Julia Secklehner profiles a pioneer journalist who wasn’t afraid to become part of the story.

Julia is a TLP Convenor based in Brno, Czechia.

The Lausanne conference and its news coverage were dominated by men. Women’s views on the conference and surrounding events seldom reached the public. Yet there were some exceptions, including Nadezhda Stancioff. Another was Clare Sheridan (1885-1970), a journalist, sculptor and “black sheep” with personal connections ranging from Winston Churchill (her cousin) to Charlie Chaplin and Vladimir Lenin.[1] In fact, Sheridan and Stancioff first met in Sofia, when Sheridan was on her way to Lausanne. Describing Stancioff as holding the “crystallized hopes of Bulgaria in her tapering hands”, such chance encounters indicate just how small that “world of international diplomacy” was, despite the wide distances travelled.[2] Though it might seem easy to marginalize Sheridan as an exceptional artist and bon vivante, as a reporter and author her writings and persona shaped how her many English and American readers perceived international diplomacy.

Sheridan was born Clare Consuelo Frewen in London, daughter of the Anglo-Irish writer and Irish Nationalist Party politician Hugh Moreton Frewen and his American wife Clarita Jerome, sister of Winston Churchill‘s mother Jenny. By birth, therefore, politics and high society played a defining role in Sheridan’s life. Even though her memoirs make it poignantly clear that her education was never intended to set her up for public life or a profession, Sheridan clearly aspired for independence from a young age.[3] After attending finishing schools for girls in Germany and France, Sheridan initially intended to embark on a career as a writer, but soon became interested in sculpture.

Losing one of her three children and her husband William Frederick Sheridan within a space of less than two years in 1914-15, Sheridan took a decisive step towards a career of her own by training as a sculptor with John Tweed and Édouard Lantéri. To make ends meet as a widow, she produced cheap plaster decorations until a patron, Colonel Dentz (an American) encouraged her to focus on portrait sculpture and offered the necessary financial support. By 1919 Sheridan had established herself as sculptor to English high society. She increasingly fashioned herself as a Bohemian as well as an artist, much to the dismay of her family.[4] She became a keen driver, bought her own car and, in 1920, was invited to sculpt the bust of the Soviet Trade Delegate to Britain, Lev Kamenev, who invited her to Moscow. “She has got Bolshevism badly” noted her brother Oswald in his diary in September 1920, attributing this new-found passion for politics to a love affair with Kamenev.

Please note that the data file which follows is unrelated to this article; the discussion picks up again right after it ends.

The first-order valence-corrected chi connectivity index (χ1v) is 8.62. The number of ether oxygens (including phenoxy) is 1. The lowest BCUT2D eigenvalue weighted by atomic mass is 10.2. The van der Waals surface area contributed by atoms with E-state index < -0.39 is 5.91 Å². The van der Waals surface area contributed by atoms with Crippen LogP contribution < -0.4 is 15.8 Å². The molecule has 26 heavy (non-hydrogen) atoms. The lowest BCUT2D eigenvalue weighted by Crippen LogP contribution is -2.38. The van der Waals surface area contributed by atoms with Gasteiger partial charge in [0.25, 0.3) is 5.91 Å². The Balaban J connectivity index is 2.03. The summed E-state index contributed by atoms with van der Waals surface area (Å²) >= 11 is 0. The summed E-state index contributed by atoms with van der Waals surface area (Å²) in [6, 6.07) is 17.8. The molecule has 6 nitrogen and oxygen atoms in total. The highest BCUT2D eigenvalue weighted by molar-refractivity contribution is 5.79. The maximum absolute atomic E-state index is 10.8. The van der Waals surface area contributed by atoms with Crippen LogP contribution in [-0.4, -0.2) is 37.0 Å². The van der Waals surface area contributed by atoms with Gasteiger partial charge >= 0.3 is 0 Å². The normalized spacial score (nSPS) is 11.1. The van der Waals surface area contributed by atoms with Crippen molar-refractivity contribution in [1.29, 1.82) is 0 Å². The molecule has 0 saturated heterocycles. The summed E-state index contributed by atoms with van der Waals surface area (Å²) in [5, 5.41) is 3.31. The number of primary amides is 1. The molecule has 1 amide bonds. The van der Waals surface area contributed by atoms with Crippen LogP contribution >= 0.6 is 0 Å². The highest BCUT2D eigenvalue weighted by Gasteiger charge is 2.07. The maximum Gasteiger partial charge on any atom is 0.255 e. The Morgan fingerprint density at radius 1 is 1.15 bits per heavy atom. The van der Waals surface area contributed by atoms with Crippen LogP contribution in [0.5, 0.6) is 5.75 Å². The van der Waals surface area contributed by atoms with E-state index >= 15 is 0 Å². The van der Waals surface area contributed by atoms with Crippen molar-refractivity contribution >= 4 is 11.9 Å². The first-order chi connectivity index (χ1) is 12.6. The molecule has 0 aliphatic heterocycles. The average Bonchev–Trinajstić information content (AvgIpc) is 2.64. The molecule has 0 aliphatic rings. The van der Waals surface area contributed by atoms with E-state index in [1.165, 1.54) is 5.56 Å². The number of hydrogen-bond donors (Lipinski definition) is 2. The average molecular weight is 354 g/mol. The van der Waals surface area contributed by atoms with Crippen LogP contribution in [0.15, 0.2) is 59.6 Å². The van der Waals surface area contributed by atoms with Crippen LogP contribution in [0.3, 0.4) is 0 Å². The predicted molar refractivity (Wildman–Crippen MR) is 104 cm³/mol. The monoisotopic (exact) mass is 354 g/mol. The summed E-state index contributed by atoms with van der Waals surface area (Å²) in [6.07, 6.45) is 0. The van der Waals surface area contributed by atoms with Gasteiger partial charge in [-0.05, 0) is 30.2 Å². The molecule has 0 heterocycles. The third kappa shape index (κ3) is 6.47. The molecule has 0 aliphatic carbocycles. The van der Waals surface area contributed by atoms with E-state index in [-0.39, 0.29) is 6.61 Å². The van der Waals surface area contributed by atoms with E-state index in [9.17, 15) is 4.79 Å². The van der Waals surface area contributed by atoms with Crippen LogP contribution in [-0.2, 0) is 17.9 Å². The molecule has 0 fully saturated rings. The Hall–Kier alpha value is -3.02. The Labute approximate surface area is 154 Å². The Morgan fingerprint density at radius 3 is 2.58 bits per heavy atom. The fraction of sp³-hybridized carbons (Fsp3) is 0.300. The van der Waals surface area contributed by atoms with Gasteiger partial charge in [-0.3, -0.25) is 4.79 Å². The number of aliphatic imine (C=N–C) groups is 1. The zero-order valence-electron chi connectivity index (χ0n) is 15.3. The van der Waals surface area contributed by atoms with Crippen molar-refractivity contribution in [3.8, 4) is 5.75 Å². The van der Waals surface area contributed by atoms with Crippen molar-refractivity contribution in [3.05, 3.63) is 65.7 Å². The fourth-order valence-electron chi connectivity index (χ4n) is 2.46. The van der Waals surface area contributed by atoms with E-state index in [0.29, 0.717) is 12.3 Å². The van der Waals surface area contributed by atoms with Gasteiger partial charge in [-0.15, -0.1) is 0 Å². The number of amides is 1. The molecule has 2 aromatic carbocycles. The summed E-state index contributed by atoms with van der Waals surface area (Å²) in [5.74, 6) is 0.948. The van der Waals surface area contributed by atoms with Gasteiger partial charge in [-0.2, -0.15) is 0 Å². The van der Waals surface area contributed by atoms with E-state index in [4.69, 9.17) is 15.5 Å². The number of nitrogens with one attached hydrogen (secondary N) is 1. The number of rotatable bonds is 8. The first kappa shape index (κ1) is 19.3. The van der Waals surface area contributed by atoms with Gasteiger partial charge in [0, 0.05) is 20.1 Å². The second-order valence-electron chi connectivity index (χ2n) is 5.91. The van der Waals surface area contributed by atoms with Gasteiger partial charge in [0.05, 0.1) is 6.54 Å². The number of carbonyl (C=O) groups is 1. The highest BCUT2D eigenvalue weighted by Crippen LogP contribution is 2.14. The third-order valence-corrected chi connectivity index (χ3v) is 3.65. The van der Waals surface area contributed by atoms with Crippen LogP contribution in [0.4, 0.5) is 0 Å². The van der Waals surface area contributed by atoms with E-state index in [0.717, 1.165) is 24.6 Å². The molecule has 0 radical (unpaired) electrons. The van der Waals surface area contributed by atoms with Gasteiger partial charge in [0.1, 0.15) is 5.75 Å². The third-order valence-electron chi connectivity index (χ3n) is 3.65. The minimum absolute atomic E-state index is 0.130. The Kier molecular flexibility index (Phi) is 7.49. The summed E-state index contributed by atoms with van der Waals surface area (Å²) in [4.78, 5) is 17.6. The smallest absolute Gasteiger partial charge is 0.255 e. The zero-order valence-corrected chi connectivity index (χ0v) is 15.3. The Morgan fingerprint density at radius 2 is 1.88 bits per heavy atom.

Sheridan‘s private and public reputation was often defined by her love life, mythologized to include nearly all the “great men” she met. This, however, did not deter her: after portraying several prominent Bolshevik revolutionaries, including Trotsky and Lenin, she travelled from Moscow via London to the United States, endowed with a new reputation as a Bolshevik ‘bride’. Family members clearly did not take her activities very seriously, referring to her “little adventures” (Churchill) and patronizing her as someone who allegedly “always reflects the views of the last man she’s met” (Oswald). A supposedly feminine flightiness made it easy for such observers to dismiss her unconventional lifestyle and political convictions as insubstantial.[5]

By the time Sheridan arrived in Lausanne in November 1922 she was already established as a celebrity reporter and artist, with close personal connections to several of the delegations present.

Yet Sheridan knew how to turn these prejudices to her advantage: by the time she arrived in America she was working on her first book, Mayfair to Moscow (1921), and was soon offered a position as correspondent for the Democratic newspaper the New York World. Articles about Russia, Mexico and the United States quickly gained Sheridan fame in the United States as a reporter, with her (alleged) affairs adding to her celebrity. The long list of her purported conquests included Charlie Chaplin, a fellow socialist, with whom she spent several weeks in Hollywood.

Commissioned by her New York World editor Herbert Swope to write about post-war “life in Europe” and especially “about women and children, nationalism and the evolution of the new generation” Lausanne was Sheridan’s second bite at an international diplomatic conference, after travelling to Geneva for the League of Nations assembly in June 1922.[6] Geneva had taught her that diplomatic conferences were long winded, lacklustre affairs in which it was difficult for journalists to get interviews: “The hotel lounges resembled parliamentary lobbies. The statesmen took themselves seriously, as statesmen do when there are no women present to bring them down from their heights and make them human. Diplomatists were pompous as they ever are, devoid of humour and playing for effect. Each and all were accompanied by quantities of well-trained, alert, self-conscious, deferential secretaries, who do so much to create around their chiefs an atmosphere of mystery and importance. Here were the representatives of forty- two nationalities, all moulded into the same type.”[7] In between stints at Geneva and Lausanne Sheridan had the opportunity to gain first-hand experience of a very different world at Smyrna, where she witnessed the atrocious treatment of Greek refugees at the hand of Turkish soldiers.